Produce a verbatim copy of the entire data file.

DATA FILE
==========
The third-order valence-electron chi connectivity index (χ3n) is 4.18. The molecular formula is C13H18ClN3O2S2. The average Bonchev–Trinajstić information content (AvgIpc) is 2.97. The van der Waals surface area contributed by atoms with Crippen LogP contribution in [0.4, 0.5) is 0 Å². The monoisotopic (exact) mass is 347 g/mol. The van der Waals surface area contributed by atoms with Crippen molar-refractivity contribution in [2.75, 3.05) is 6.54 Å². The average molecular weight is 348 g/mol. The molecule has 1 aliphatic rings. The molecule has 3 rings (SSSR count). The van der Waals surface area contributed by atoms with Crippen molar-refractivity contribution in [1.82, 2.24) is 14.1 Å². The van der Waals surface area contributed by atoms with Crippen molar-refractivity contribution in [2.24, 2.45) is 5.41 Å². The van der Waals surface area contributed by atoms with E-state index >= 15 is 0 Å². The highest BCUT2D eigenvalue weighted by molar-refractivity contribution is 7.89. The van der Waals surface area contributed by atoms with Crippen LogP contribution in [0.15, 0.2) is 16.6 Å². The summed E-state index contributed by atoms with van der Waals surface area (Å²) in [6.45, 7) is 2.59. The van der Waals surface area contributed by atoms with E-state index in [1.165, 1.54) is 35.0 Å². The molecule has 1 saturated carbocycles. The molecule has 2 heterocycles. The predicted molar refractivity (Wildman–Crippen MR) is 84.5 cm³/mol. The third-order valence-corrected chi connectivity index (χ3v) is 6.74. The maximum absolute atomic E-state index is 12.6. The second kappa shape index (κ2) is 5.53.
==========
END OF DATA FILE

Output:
The third-order valence-electron chi connectivity index (χ3n) is 4.18. The molecular formula is C13H18ClN3O2S2. The average Bonchev–Trinajstić information content (AvgIpc) is 2.97. The van der Waals surface area contributed by atoms with Crippen LogP contribution in [0.4, 0.5) is 0 Å². The monoisotopic (exact) mass is 347 g/mol. The van der Waals surface area contributed by atoms with Crippen molar-refractivity contribution in [2.75, 3.05) is 6.54 Å². The average molecular weight is 348 g/mol. The molecule has 1 aliphatic rings. The molecule has 3 rings (SSSR count). The van der Waals surface area contributed by atoms with Crippen molar-refractivity contribution in [1.82, 2.24) is 14.1 Å². The van der Waals surface area contributed by atoms with Crippen molar-refractivity contribution in [2.24, 2.45) is 5.41 Å². The van der Waals surface area contributed by atoms with E-state index >= 15 is 0 Å². The highest BCUT2D eigenvalue weighted by molar-refractivity contribution is 7.89. The van der Waals surface area contributed by atoms with Crippen LogP contribution in [0.15, 0.2) is 16.6 Å². The summed E-state index contributed by atoms with van der Waals surface area (Å²) in [6.45, 7) is 2.59. The van der Waals surface area contributed by atoms with E-state index in [1.165, 1.54) is 35.0 Å². The molecule has 1 saturated carbocycles. The molecule has 2 heterocycles. The predicted molar refractivity (Wildman–Crippen MR) is 84.5 cm³/mol. The third-order valence-corrected chi connectivity index (χ3v) is 6.74. The maximum absolute atomic E-state index is 12.6. The second kappa shape index (κ2) is 5.53.